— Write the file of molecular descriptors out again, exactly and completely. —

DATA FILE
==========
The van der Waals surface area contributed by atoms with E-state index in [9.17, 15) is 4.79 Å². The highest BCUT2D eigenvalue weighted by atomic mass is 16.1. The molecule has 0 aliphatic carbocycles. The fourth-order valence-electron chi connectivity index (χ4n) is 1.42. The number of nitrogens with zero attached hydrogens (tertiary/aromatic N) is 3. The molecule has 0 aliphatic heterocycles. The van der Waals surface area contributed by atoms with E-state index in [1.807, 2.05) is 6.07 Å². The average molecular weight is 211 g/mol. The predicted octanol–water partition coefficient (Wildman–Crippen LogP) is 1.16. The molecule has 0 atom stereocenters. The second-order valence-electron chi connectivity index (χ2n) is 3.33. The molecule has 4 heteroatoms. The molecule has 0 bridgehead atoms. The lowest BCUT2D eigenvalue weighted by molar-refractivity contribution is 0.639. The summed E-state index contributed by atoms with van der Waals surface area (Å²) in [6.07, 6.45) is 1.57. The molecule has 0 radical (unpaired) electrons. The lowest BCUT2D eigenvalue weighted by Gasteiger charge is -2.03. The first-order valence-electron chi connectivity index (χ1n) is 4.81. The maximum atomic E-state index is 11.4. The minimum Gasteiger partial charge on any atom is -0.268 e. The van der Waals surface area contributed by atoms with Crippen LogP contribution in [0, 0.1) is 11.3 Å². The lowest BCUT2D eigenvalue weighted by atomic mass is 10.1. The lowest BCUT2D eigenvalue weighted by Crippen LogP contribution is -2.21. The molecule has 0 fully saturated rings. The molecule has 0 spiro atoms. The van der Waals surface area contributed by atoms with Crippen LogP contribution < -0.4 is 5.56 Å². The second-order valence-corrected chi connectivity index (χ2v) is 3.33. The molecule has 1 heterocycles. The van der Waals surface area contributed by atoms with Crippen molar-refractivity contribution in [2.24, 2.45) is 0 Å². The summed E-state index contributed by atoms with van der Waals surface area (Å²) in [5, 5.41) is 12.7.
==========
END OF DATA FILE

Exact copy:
The van der Waals surface area contributed by atoms with E-state index in [9.17, 15) is 4.79 Å². The highest BCUT2D eigenvalue weighted by atomic mass is 16.1. The molecule has 0 aliphatic carbocycles. The fourth-order valence-electron chi connectivity index (χ4n) is 1.42. The number of nitrogens with zero attached hydrogens (tertiary/aromatic N) is 3. The molecule has 0 aliphatic heterocycles. The van der Waals surface area contributed by atoms with E-state index in [1.807, 2.05) is 6.07 Å². The average molecular weight is 211 g/mol. The predicted octanol–water partition coefficient (Wildman–Crippen LogP) is 1.16. The molecule has 0 atom stereocenters. The second-order valence-electron chi connectivity index (χ2n) is 3.33. The molecule has 4 heteroatoms. The molecule has 0 bridgehead atoms. The lowest BCUT2D eigenvalue weighted by molar-refractivity contribution is 0.639. The summed E-state index contributed by atoms with van der Waals surface area (Å²) in [6.07, 6.45) is 1.57. The molecule has 0 radical (unpaired) electrons. The lowest BCUT2D eigenvalue weighted by Gasteiger charge is -2.03. The first-order valence-electron chi connectivity index (χ1n) is 4.81. The maximum atomic E-state index is 11.4. The minimum Gasteiger partial charge on any atom is -0.268 e. The van der Waals surface area contributed by atoms with Crippen LogP contribution in [0, 0.1) is 11.3 Å². The lowest BCUT2D eigenvalue weighted by atomic mass is 10.1. The lowest BCUT2D eigenvalue weighted by Crippen LogP contribution is -2.21. The molecule has 0 fully saturated rings. The molecule has 0 spiro atoms. The van der Waals surface area contributed by atoms with Crippen LogP contribution < -0.4 is 5.56 Å². The second-order valence-corrected chi connectivity index (χ2v) is 3.33. The molecule has 1 heterocycles. The van der Waals surface area contributed by atoms with Crippen molar-refractivity contribution in [2.24, 2.45) is 0 Å². The summed E-state index contributed by atoms with van der Waals surface area (Å²) in [5, 5.41) is 12.7.